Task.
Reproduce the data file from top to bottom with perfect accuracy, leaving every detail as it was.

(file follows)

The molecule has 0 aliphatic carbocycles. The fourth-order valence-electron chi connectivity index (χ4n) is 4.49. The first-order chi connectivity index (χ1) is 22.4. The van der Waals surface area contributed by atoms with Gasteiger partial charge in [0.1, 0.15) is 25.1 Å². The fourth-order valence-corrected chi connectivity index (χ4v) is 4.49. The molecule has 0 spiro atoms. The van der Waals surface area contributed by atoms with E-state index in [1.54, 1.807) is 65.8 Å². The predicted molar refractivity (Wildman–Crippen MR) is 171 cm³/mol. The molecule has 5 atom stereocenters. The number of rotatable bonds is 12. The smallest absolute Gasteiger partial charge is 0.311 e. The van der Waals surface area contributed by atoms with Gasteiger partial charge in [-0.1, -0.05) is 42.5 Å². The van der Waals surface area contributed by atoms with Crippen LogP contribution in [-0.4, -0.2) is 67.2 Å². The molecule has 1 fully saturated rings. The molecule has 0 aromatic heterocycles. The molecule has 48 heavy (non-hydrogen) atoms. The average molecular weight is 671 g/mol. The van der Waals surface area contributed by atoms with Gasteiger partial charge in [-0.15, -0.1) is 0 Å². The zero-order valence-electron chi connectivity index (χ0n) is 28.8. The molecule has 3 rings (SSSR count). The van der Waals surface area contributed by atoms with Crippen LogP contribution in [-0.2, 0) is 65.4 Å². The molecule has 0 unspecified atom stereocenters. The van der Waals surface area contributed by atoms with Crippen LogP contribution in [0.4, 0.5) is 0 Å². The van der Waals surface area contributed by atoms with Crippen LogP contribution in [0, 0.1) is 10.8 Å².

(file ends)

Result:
The molecule has 0 aliphatic carbocycles. The fourth-order valence-electron chi connectivity index (χ4n) is 4.49. The first-order chi connectivity index (χ1) is 22.4. The van der Waals surface area contributed by atoms with Gasteiger partial charge in [0.1, 0.15) is 25.1 Å². The fourth-order valence-corrected chi connectivity index (χ4v) is 4.49. The molecule has 0 spiro atoms. The van der Waals surface area contributed by atoms with E-state index in [1.54, 1.807) is 65.8 Å². The predicted molar refractivity (Wildman–Crippen MR) is 171 cm³/mol. The molecule has 5 atom stereocenters. The number of rotatable bonds is 12. The smallest absolute Gasteiger partial charge is 0.311 e. The van der Waals surface area contributed by atoms with Gasteiger partial charge in [-0.1, -0.05) is 42.5 Å². The van der Waals surface area contributed by atoms with Crippen LogP contribution in [-0.4, -0.2) is 67.2 Å². The molecule has 1 fully saturated rings. The molecule has 0 aromatic heterocycles. The molecule has 48 heavy (non-hydrogen) atoms. The average molecular weight is 671 g/mol. The van der Waals surface area contributed by atoms with Gasteiger partial charge in [-0.15, -0.1) is 0 Å². The zero-order valence-electron chi connectivity index (χ0n) is 28.8. The molecule has 3 rings (SSSR count). The van der Waals surface area contributed by atoms with Crippen LogP contribution in [-0.2, 0) is 65.4 Å². The molecule has 0 unspecified atom stereocenters. The van der Waals surface area contributed by atoms with Crippen LogP contribution in [0.4, 0.5) is 0 Å². The van der Waals surface area contributed by atoms with Crippen LogP contribution in [0, 0.1) is 10.8 Å².